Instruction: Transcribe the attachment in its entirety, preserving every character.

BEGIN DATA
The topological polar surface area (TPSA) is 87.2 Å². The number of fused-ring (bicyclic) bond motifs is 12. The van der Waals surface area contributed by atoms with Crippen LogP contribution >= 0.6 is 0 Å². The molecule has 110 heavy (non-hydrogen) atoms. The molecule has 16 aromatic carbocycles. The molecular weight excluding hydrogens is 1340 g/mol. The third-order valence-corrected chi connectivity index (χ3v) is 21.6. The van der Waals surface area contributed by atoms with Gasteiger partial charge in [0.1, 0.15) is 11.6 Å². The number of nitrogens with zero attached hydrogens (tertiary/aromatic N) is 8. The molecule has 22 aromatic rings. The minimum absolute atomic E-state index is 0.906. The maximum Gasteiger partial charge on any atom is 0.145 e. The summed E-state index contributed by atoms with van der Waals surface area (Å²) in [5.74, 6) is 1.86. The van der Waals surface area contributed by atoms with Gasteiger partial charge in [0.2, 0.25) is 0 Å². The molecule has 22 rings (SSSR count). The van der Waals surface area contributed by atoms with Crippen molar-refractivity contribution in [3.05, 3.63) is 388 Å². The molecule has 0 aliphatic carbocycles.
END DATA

The topological polar surface area (TPSA) is 87.2 Å². The number of fused-ring (bicyclic) bond motifs is 12. The van der Waals surface area contributed by atoms with Crippen LogP contribution >= 0.6 is 0 Å². The molecule has 110 heavy (non-hydrogen) atoms. The molecule has 16 aromatic carbocycles. The molecular weight excluding hydrogens is 1340 g/mol. The third-order valence-corrected chi connectivity index (χ3v) is 21.6. The van der Waals surface area contributed by atoms with Gasteiger partial charge in [0.1, 0.15) is 11.6 Å². The number of nitrogens with zero attached hydrogens (tertiary/aromatic N) is 8. The molecule has 22 aromatic rings. The minimum absolute atomic E-state index is 0.906. The maximum Gasteiger partial charge on any atom is 0.145 e. The summed E-state index contributed by atoms with van der Waals surface area (Å²) in [5.74, 6) is 1.86. The van der Waals surface area contributed by atoms with Gasteiger partial charge in [0.2, 0.25) is 0 Å². The molecule has 22 rings (SSSR count). The van der Waals surface area contributed by atoms with Crippen molar-refractivity contribution in [3.05, 3.63) is 388 Å². The molecule has 0 aliphatic carbocycles.